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Queen in line for payday as Crown Estate bags £9bn in wind farm auction

Just under eight gigawatts of potential capacity was assigned in the latest round, bagging a profit for the Queen


Oil majors BP and France’s Total have won the rights to build offshore wind farms (Peter Byrne/PA)

Oil majors BP and France’s Total have won the rights to build offshore wind farms (Peter Byrne/PA)

Oil majors BP and France’s Total have won the rights to build offshore wind farms (Peter Byrne/PA)

Oil giant BP is among the businesses to win the rights to build new wind farms in UK waters, it announced on Monday, as questions were raised about how the sites were allocated.

The Crown Estate, which manages the Queen’s property and land, said it had auctioned off eight gigawatts of potential new offshore wind capacity to help the UK meet its demand for renewable electricity.

The deals are set to bag the Crown Estate around £879 million every year for the next decade, with a share going to Buckingham Palace.

The Sovereign Grant, which funds the Queen and the monarchy’s official duties, is set at the beginning of each financial year and is currently equal to 25% of the Crown Estate’s profits – allocated two years in arrears.

The Grant, which is reviewed every five years, is due to return to its original 15% of the Crown Estate’s profits in 2027 – following the 10-year increase used to pay for a major refurbishment of Buckingham Palace.

The system used to run the auction was criticised by RenewableUK, a trade body, for pushing up prices for businesses to deliver much-needed renewables into the UK’s grid.

In the last so-called leasing round, a decade ago, 32 gigawatts of potential wind farms were assigned, the association said, and last time there were no so-called “option fees” levied on bidders.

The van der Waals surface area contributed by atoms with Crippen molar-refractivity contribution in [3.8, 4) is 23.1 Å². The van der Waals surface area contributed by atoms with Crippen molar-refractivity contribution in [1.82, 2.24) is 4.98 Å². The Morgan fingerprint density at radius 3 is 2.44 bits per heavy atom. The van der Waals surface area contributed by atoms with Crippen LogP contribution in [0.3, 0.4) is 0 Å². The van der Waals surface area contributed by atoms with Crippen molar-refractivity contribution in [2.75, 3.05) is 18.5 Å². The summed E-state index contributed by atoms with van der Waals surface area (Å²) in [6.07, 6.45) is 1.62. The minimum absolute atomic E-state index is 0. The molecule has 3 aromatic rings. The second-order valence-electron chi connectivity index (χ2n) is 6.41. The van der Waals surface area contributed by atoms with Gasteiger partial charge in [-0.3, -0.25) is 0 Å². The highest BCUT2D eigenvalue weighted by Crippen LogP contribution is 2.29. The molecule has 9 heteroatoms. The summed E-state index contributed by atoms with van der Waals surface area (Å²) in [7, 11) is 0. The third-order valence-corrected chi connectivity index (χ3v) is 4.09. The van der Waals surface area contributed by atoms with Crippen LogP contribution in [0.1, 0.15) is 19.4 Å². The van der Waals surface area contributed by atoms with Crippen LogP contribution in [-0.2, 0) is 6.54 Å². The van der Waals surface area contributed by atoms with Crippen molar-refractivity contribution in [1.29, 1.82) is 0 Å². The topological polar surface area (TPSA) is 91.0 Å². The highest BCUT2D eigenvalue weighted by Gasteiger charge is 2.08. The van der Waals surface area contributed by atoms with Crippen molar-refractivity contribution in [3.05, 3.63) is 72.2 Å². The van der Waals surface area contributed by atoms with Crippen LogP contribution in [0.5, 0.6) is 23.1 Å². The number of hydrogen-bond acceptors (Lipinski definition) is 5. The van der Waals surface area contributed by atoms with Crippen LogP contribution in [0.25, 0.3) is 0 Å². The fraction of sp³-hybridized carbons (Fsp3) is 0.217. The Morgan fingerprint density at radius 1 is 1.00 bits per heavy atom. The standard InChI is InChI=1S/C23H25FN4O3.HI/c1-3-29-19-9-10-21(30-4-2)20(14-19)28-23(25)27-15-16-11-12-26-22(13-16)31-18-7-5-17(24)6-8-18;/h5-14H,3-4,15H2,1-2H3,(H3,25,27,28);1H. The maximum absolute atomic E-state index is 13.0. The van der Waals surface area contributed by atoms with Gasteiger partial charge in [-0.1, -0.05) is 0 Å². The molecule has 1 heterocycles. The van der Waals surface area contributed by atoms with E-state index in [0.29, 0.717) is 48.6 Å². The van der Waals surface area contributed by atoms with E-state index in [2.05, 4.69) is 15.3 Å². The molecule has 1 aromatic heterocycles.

“The result of this leasing round shows that, while demand for new offshore wind projects has never been higher, too few sites were made available to meet this demand,” said RenewableUK’s deputy chief executive, Melanie Onn.

“Any auction run on that basis will inevitably lead to high fees like these, and our concern is that this could ultimately mean higher costs for developers and consumers.”

The Crown Estate owns the seabed off the coast of the UK, so is a vital part of freeing up land for offshore wind projects.

It said the latest round could help save the UK around 12.5 million tonnes of carbon dioxide emissions every year, or around one fifth of annual household emissions.

It also helps the Government to get closer to its target of having 40 gigawatts of wind power in British waters by 2030.

BP said it has partnered with German firm EnBW to win the option to develop two leases for offshore wind development.

It is a major move into renewables for the energy giant, which has a public ambition to green its dirty public image.

If fully developed, the two sites will have a capacity of around three gigawatts, enough to power 3.4 million UK homes, according to the company’s calculations. They are planned to come online in seven years.

Together with EnBW, BP plans to make four annual payments of £231 million into each of the two projects. It would mean a total investment, split between the partners, of more than £1.8 billion.

The two sites are located between the Isle of Man, Bangor and Liverpool. They cover approximately 800 square kilometres – roughly half the size of Greater London, the company said.

Other winners in the latest auction include German energy giant RWE, with a site off the coast of Yorkshire, the Green Investment Group and French oil giant Total, off the Lincolnshire coast, and a partnership between Spain’s Cobra Group and Flotation Energy, west of Blackpool.

BP chief executive Bernard Looney said: “Success in this round marks BP’s entry into one of the world’s best offshore wind markets. This is both important progress towards BP’s transformation into an integrated energy company as well as a significant next step in our long history in the UK.”